High winds wreak havoc in Queenstown
BY iseekgolf.com | Australasian PGA Tour | 2007 New Zealand Open | Round One | 29 Nov 2007
The winds have whipped up at the Michael Hill New Zealand Open, leading to spoiled scorecards and players in the early rounds thanking their lucky stars.
When Englishman Matthew Woods signed for a four-under 68 just before noon, he registered a course record score but with players ahead of him on the leaderboard, it seemed the mark wouldn’t last long.
However, almost on the stroke of 12 o’clock, howling winds took their hold and made The Hills course a much different beast.
Woods suddenly found himself in a four-way tie for the lead as Australian Paul Marantz, once the leader at six-under, bogeyed both the 6th and 7th holes to drop back into the pack.
Countrymen Craig Parry and Paul Sheehan, also leaders at one stage, managed to make it into the safety of the clubhouse on four-under.
Both teed off the 10th hole and blitzed through the back nine in 32, but struggled to take charge on the front nine which Parry rated as the more difficult of the two halves.
The wind became such a factor that Parry admitted he was ‘happy to be in’ just as the conditions worsened, while Marantz would’ve been cursing the fact he did not tee off an hour earlier.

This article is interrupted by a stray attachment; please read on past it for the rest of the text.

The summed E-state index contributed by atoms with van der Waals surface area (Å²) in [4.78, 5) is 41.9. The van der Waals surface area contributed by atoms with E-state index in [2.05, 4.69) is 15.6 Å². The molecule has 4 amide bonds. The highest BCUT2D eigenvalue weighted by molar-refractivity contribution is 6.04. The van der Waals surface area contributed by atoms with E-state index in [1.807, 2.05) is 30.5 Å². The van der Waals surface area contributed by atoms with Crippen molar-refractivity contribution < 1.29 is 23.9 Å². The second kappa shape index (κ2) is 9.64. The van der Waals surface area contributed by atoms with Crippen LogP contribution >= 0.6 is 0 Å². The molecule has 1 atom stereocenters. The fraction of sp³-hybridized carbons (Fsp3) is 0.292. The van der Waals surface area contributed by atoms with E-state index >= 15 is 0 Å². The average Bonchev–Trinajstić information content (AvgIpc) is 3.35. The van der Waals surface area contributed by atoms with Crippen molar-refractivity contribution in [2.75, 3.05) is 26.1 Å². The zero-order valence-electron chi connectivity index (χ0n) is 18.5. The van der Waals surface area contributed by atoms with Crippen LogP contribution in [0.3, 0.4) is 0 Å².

It would take a sublime round from the players teeing off in the afternoon to catch the leaders, something that will come as bad news to New Zealand favourite Michael Campbell, who teed off at 12:40pm and is already one-over through two holes.
A group of eight – Rodney Booth, Gary Simpson, Michael Sim, Michael Long, Peter Fowler, Marc Leishman and David Bransdon – all signed for 69s while Kim Felton has the tricky 18th to negotiate on the same score.
Tournament favourite Daniel Chopra was not at his best on Thursday but could’ve done a lot worse than his two-under 70, which included two symmetrical nines of 35 with four birdies and two bogeys.
He’s joined by left-handed Kiwi Gareth Paddison and five other players. The fact that only 38 of 120 golfers are under par as of the early afternoon action represents the fact that the course is presenting a tough challenge, and any player hoping to do so in the latter stages will have to produce a round of top quality.
At the bottom end of the leaderboard, Kiwis Ben Gallie and amateur Adam Church have a lot of grounds to make up at eight-over, as does Aussie Alistair Presnell who is last in the clubhouse with a nine-over 81.
Aussie Martin Doyle, who hit a hole-in-one on the par-3 seventh hole, signed for a one-under 71 and found the going tough despite his perfect shot. Four bogies countered his ace and three further birdies saw him finish in a tie for 20th.
Source – PGA Tour